For Early Onset Alzheimer’s clinical trials, I was looking for a 3rd and 4th stage trial near enough to me in location to travel easily. I did not want to be in an early-stage trial (Stages 1 or 2) where a person might suffer many of the side effects of a new drug or get the placebo, which does nothing.
Inadvertently, I came across a trial at Manhattan Behavioral Medicine, PLLC in New York. I reached out to the Organization and left an email regarding my interest. The organization returned my call soon after. I was super excited as they wanted me to come to their facility and discuss the upcoming trial. We set an appointment. I was evaluated, tested, both cognitively and medically, and accepted as a candidate. I was super excited, however, it will be a 2nd stage trial that looks promising with little to no side effects. We were to start in July 2019, the trial was put on hold due to the Coronavirus. We are still in wait-mode, but the trial will re-start soon. I am waiting impatiently to get started!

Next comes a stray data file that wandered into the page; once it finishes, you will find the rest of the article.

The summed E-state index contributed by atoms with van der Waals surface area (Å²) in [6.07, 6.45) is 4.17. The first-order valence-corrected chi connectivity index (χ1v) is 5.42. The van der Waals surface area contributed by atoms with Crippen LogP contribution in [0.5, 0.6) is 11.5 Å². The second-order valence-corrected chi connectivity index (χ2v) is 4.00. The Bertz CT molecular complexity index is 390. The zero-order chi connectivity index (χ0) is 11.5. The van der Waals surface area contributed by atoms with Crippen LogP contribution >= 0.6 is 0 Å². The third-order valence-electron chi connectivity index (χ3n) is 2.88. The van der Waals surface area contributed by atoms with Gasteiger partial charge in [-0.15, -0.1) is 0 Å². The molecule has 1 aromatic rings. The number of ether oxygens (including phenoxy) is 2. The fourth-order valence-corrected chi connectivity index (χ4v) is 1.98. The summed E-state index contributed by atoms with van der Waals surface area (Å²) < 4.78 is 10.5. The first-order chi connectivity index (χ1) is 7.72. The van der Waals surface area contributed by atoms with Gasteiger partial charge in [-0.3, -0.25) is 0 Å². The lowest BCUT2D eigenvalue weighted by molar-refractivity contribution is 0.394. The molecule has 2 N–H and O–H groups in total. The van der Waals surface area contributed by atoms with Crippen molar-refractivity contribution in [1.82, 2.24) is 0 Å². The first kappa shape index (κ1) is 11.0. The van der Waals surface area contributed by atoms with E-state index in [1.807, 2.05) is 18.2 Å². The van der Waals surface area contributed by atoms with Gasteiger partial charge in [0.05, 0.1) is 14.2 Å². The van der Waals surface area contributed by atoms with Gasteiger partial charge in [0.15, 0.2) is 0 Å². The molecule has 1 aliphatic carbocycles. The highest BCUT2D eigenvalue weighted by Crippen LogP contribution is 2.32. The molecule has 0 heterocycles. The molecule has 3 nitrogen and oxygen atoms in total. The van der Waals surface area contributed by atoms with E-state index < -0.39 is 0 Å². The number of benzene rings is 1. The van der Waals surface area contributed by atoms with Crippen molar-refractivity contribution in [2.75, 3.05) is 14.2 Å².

3. Documenting My Thoughts On The Trial
I will keep a running blog of my experience to let you know what is happening in the trial, its effects on me, and the final results. I’ll give my personal opinion on how it is working or *not working.* Additionally, below are some of the best places to look if you find that you might be interested in a trial for yourself or a loved one.
4. Best Places To Look For Clinical Trials for Alzheimer’s